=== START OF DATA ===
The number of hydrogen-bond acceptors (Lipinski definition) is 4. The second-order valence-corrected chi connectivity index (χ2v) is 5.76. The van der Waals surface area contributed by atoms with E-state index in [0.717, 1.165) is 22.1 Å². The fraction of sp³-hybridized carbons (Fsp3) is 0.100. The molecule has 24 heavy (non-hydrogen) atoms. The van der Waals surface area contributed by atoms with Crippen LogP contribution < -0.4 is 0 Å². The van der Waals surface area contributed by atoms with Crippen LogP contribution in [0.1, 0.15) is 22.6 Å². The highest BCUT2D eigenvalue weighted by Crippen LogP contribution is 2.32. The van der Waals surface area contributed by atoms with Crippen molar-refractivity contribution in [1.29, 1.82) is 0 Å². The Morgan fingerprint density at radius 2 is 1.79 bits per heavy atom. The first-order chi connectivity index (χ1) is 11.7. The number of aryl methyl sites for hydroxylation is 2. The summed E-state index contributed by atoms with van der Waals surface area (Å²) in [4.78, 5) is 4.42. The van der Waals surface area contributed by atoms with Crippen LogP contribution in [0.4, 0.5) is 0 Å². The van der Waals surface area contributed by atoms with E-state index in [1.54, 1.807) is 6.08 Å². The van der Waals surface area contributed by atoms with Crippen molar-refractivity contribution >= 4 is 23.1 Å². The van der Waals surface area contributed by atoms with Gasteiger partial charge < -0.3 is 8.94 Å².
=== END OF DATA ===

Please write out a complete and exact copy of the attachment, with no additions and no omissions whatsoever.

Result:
The number of hydrogen-bond acceptors (Lipinski definition) is 4. The second-order valence-corrected chi connectivity index (χ2v) is 5.76. The van der Waals surface area contributed by atoms with E-state index in [0.717, 1.165) is 22.1 Å². The fraction of sp³-hybridized carbons (Fsp3) is 0.100. The molecule has 24 heavy (non-hydrogen) atoms. The van der Waals surface area contributed by atoms with Crippen LogP contribution < -0.4 is 0 Å². The van der Waals surface area contributed by atoms with Crippen LogP contribution in [0.1, 0.15) is 22.6 Å². The highest BCUT2D eigenvalue weighted by Crippen LogP contribution is 2.32. The van der Waals surface area contributed by atoms with Crippen molar-refractivity contribution in [1.29, 1.82) is 0 Å². The Morgan fingerprint density at radius 2 is 1.79 bits per heavy atom. The first-order chi connectivity index (χ1) is 11.7. The number of aryl methyl sites for hydroxylation is 2. The summed E-state index contributed by atoms with van der Waals surface area (Å²) in [4.78, 5) is 4.42. The van der Waals surface area contributed by atoms with Crippen LogP contribution in [0.4, 0.5) is 0 Å². The van der Waals surface area contributed by atoms with E-state index in [1.54, 1.807) is 6.08 Å². The van der Waals surface area contributed by atoms with Crippen molar-refractivity contribution >= 4 is 23.1 Å². The van der Waals surface area contributed by atoms with Gasteiger partial charge < -0.3 is 8.94 Å².